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Unemployment hits record low, but less people looking for work

While the unemployment figure dropped to 3.9 per cent, only 4,000 new jobs were created and 7,000 people gave up looking for work according to the latest data from the Australian Bureau of Statistics.

Unemployment hits record low, but less people looking for work
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The decrease in people actively looking for work is a concern from small businesses still struggling with chronic staff shortages.

The data also showed that around 740,000 people worked reduced hours in April because of illness, almost double the number in April before the pandemic. Of these people, around 340,000 worked no hours, which was around triple what would be normally seen.

The seasonally adjusted unemployment rate for April 2022 was 3.9 per cent, according to the ABS.

Bjorn Jarvis, head of labour statistics at the ABS, said in April, employment rose by 4,000 people and unemployment fell by 11,000 people.

“As a result, the unemployment rate decreased slightly in April, though remained level, in rounded terms, with the revised March rate of 3.9 per cent,” he said.

The unemployment rate for males fell by 0.2 percentage points to 4.0 per cent, its lowest level since October 2008. For females, it remained at 3.7 per cent for a second month, which is the lowest it has been since May 1974.

The participation rate also decreased in April, down by 0.1 percentage points to 66.3 per cent, but remained close to the historical highs in February and March.

Matt Grudnoff, senior economist at the Australia Institute said the ABS statistics revealed that more people gave up looking for work than found a job in the last quarter, contributing to the lion’s share of this minor drop in the headline unemployment rate.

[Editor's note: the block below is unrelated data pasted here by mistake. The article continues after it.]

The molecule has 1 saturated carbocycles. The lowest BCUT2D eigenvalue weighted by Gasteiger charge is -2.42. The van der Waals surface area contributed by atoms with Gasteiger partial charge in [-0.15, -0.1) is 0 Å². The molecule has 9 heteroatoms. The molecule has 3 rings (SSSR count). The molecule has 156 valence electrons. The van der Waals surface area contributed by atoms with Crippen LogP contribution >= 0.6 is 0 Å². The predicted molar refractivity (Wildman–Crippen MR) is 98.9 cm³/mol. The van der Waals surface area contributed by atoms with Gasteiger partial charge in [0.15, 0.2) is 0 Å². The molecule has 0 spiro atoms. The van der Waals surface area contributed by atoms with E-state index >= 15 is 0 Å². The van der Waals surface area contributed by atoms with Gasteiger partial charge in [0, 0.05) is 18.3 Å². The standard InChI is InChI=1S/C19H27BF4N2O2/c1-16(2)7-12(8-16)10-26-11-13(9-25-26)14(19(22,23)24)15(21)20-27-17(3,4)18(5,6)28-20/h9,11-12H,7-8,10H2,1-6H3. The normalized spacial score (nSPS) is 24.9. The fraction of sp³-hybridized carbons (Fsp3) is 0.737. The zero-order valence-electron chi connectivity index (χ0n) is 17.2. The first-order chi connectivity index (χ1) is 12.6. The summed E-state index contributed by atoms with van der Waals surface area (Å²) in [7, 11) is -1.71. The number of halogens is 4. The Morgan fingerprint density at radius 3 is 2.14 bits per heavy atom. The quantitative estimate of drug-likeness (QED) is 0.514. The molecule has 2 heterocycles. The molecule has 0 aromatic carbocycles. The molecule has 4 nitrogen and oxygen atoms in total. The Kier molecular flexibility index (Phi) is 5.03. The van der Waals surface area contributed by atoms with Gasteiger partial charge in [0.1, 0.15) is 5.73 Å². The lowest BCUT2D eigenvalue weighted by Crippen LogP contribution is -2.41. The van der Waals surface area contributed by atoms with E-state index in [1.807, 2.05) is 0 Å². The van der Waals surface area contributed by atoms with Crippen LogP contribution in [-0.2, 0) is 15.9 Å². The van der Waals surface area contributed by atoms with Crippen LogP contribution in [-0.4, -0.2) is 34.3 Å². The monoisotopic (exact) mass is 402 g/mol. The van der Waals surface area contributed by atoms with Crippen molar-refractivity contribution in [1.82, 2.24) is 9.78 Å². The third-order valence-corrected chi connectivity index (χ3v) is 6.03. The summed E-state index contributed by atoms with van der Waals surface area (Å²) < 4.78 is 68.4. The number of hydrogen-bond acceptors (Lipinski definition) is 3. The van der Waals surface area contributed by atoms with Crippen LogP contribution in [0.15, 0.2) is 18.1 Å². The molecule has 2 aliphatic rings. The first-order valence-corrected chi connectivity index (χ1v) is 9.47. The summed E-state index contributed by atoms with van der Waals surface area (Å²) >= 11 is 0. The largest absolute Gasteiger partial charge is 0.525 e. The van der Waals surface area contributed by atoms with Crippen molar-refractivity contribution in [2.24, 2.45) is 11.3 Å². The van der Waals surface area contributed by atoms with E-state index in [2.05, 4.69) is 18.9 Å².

“The unemployment rate is the tip of the economic iceberg. To get a full picture for how the economy and society are going, we need to look at all the statistics, including the participation rate, hours worked, security of employment and real wages growth,” he said.

“Today’s figures underscore the fact that low unemployment is not stimulating wage growth, and government intervention is required.”

The seasonally adjusted unemployment rate for April 2022 was 3.9 per cent, according to data.

The figures reveal that NSW and Queensland had the biggest uptick in the hours worked after a dramatic drop in April due to flooding.

The number of people working fewer hours than usual due to bad weather dropped from its March peak of over 500,000 to around 70,000 people in April.

The underemployment rate fell 0.2 percentage points to 6.1 per cent and the underutilisation rate, which combines the unemployment and underemployment rates, decreased 0.3 percentage points to 10.0 per cent.

Innes Willox, chief executive of the national employer association Ai Group, said the further inroads into unemployment and underemployment recorded in April highlighted the key benefits of the current period of wage moderation.

“More people are in work and more people are getting the hours of work they are looking for due to the sustainability of wages growth,” he said.

“While inflation is putting pressure on household budgets, falling unemployment and underemployment and very strong growth in full-time employment, is materially assisting household budgets. It is critical that we stick to this path and create more opportunities for employment in the months ahead.”

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